1984 Audi Sport Quattro
Above Images ©IMAGE CREDITS - Audi AG
Audi's Quattro became a huge part of world rally history when it introduced four-wheel-drive as a competent and necessary element of World Rally cars. The S1 was one of the most extreme of these and this Sport Quattro was the homologated road-going version of it. These cars became the holy grail for Audi enthusiasts and only around 200 were made to satisfy requirements.
The Sport Quattro benefited from the Quattros that contested the Group B category of rally racing from 1982 to 1984. With upcoming four wheel drive threats from Peugeot and Ford, the Sport was created to keep Audi at the top of their game.
One major difference between the Sport Quattro and the regular production version was a wheelbase reduction of 12.4 inches (320 mm) to just 86.8 inches (2204 mm). With a huge chunk missing from the middle of the car, the profile almost resembled a hatch back, but this smaller size greatly improved handling and reduced weight.
Furthermore, the Quattro was full of technologies such as ABS, four-wheel drive and self-locking differentials which were way ahead of their time in 1984.
Most of the Quattro Sport's outward changes were the work of Audi stylist Peter Birtwhistle. His design included larger grills and additional intakes on the hood and bumper to help increase air flow to the radiator and oil cooler mounted behind them. Huge wheel flairs covered 15x9 Ronal wheels.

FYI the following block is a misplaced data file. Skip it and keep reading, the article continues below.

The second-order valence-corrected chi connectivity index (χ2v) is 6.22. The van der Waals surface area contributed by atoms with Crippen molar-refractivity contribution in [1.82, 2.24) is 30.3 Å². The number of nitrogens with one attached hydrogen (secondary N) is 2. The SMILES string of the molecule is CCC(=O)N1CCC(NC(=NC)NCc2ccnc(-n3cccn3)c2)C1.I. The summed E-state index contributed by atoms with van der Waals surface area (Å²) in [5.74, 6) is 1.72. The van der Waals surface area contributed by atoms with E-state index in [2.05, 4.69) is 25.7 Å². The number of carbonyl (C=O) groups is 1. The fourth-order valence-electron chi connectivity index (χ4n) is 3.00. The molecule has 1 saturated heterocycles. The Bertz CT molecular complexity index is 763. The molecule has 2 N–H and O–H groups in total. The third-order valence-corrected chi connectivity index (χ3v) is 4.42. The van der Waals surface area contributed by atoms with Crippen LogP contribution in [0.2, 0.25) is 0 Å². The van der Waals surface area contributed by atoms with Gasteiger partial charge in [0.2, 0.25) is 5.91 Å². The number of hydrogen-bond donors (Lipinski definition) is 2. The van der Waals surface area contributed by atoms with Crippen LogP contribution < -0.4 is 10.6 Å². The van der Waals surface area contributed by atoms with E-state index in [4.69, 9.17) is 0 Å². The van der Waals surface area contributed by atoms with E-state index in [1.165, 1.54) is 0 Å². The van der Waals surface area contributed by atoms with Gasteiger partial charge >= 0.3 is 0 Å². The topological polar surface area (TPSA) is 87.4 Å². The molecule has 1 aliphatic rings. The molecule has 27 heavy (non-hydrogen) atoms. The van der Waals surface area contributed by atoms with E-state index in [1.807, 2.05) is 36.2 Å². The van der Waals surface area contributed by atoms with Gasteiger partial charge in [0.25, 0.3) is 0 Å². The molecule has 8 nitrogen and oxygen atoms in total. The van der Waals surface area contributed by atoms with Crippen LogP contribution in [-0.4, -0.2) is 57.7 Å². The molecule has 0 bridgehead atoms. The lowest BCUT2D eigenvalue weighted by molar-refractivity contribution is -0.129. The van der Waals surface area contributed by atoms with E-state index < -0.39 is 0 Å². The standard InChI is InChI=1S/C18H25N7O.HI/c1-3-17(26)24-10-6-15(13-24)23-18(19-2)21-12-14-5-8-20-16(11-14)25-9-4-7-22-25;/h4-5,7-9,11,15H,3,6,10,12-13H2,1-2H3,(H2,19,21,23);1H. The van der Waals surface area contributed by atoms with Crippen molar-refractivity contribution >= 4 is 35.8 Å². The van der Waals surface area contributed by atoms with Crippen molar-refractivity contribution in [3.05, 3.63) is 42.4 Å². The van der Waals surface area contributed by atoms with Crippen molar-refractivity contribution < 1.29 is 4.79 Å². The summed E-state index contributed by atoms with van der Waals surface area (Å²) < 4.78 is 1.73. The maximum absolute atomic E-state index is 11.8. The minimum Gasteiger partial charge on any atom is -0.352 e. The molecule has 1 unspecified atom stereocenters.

The displacement of engine was dropped slightly from 2144cc to 2133cc so that Audi could satisfy the 3-liter rallying class with a 1.4 times multiplication factor. The enigne had 300 bhp on tap thanks to a turbocharged version of the double overhead cam, 20-valve, cross-flow, five cylinder engine that used an alloy block to save 51 lbs. This was the first Audi engine to use four valves per cylinder and a crossflow head, which helped it reach 143 bhp per liter!
Brakes were upgraded with four-piston calipers that clamped inner vented discs and ABS was included as standard but could be disengaged.
Because of the huge reduction of wheelbase, the rear passenger space suffered the most. There was absolutely no legroom and the rear bench was halved in size. In the front, new Recaro seats were used and an updated dashboard had to be the envy of every other regular Quattro owner.
With 4WD, high gearing and a low weight, the Sport Quattro could hit 0-100 kph in 4.8 seconds, which is an incredible figure still to this day. By comparison the S1 Rally version had 530 bhp and was probably the fastest way to get from point A to point B in 1986.